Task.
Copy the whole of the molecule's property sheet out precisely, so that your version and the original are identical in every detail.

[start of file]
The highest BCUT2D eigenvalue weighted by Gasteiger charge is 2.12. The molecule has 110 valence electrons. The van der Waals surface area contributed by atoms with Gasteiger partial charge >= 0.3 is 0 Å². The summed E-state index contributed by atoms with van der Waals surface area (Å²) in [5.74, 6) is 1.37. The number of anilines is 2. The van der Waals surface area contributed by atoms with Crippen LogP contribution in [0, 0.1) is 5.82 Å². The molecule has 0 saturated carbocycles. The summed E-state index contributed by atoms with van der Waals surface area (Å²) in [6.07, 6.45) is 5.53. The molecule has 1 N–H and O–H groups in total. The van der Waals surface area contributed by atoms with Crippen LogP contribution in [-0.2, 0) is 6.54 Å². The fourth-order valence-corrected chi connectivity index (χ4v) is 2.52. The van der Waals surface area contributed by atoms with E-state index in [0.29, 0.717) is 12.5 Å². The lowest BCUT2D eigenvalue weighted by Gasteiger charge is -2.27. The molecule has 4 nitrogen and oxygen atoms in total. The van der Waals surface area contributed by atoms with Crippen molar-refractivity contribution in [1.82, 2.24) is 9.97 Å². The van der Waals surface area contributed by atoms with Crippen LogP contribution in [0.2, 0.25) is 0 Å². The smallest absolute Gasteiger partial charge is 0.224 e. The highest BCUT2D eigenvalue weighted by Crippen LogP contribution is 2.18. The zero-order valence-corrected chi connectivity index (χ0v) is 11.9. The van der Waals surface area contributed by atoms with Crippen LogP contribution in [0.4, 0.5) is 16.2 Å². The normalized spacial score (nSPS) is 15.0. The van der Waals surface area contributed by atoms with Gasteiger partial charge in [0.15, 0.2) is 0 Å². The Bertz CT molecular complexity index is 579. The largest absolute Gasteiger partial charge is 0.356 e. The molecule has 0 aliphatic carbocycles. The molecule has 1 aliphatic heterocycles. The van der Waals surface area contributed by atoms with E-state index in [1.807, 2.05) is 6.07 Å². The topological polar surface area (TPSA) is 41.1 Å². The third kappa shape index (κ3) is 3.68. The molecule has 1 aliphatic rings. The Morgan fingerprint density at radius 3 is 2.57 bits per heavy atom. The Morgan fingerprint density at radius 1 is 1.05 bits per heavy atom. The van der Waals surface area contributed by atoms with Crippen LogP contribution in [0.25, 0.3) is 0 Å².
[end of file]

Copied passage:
The highest BCUT2D eigenvalue weighted by Gasteiger charge is 2.12. The molecule has 110 valence electrons. The van der Waals surface area contributed by atoms with Gasteiger partial charge >= 0.3 is 0 Å². The summed E-state index contributed by atoms with van der Waals surface area (Å²) in [5.74, 6) is 1.37. The number of anilines is 2. The van der Waals surface area contributed by atoms with Crippen LogP contribution in [0, 0.1) is 5.82 Å². The molecule has 0 saturated carbocycles. The summed E-state index contributed by atoms with van der Waals surface area (Å²) in [6.07, 6.45) is 5.53. The molecule has 1 N–H and O–H groups in total. The van der Waals surface area contributed by atoms with Crippen LogP contribution in [-0.2, 0) is 6.54 Å². The fourth-order valence-corrected chi connectivity index (χ4v) is 2.52. The van der Waals surface area contributed by atoms with E-state index in [0.29, 0.717) is 12.5 Å². The lowest BCUT2D eigenvalue weighted by Gasteiger charge is -2.27. The molecule has 4 nitrogen and oxygen atoms in total. The van der Waals surface area contributed by atoms with Crippen molar-refractivity contribution in [1.82, 2.24) is 9.97 Å². The van der Waals surface area contributed by atoms with Crippen LogP contribution in [0.2, 0.25) is 0 Å². The smallest absolute Gasteiger partial charge is 0.224 e. The highest BCUT2D eigenvalue weighted by Crippen LogP contribution is 2.18. The zero-order valence-corrected chi connectivity index (χ0v) is 11.9. The van der Waals surface area contributed by atoms with Crippen LogP contribution in [0.4, 0.5) is 16.2 Å². The normalized spacial score (nSPS) is 15.0. The van der Waals surface area contributed by atoms with Gasteiger partial charge in [0.15, 0.2) is 0 Å². The Bertz CT molecular complexity index is 579. The largest absolute Gasteiger partial charge is 0.356 e. The molecule has 0 aliphatic carbocycles. The molecule has 1 aliphatic heterocycles. The van der Waals surface area contributed by atoms with E-state index in [1.807, 2.05) is 6.07 Å². The topological polar surface area (TPSA) is 41.1 Å². The third kappa shape index (κ3) is 3.68. The molecule has 1 aliphatic rings. The Morgan fingerprint density at radius 3 is 2.57 bits per heavy atom. The Morgan fingerprint density at radius 1 is 1.05 bits per heavy atom. The van der Waals surface area contributed by atoms with Crippen LogP contribution in [0.25, 0.3) is 0 Å².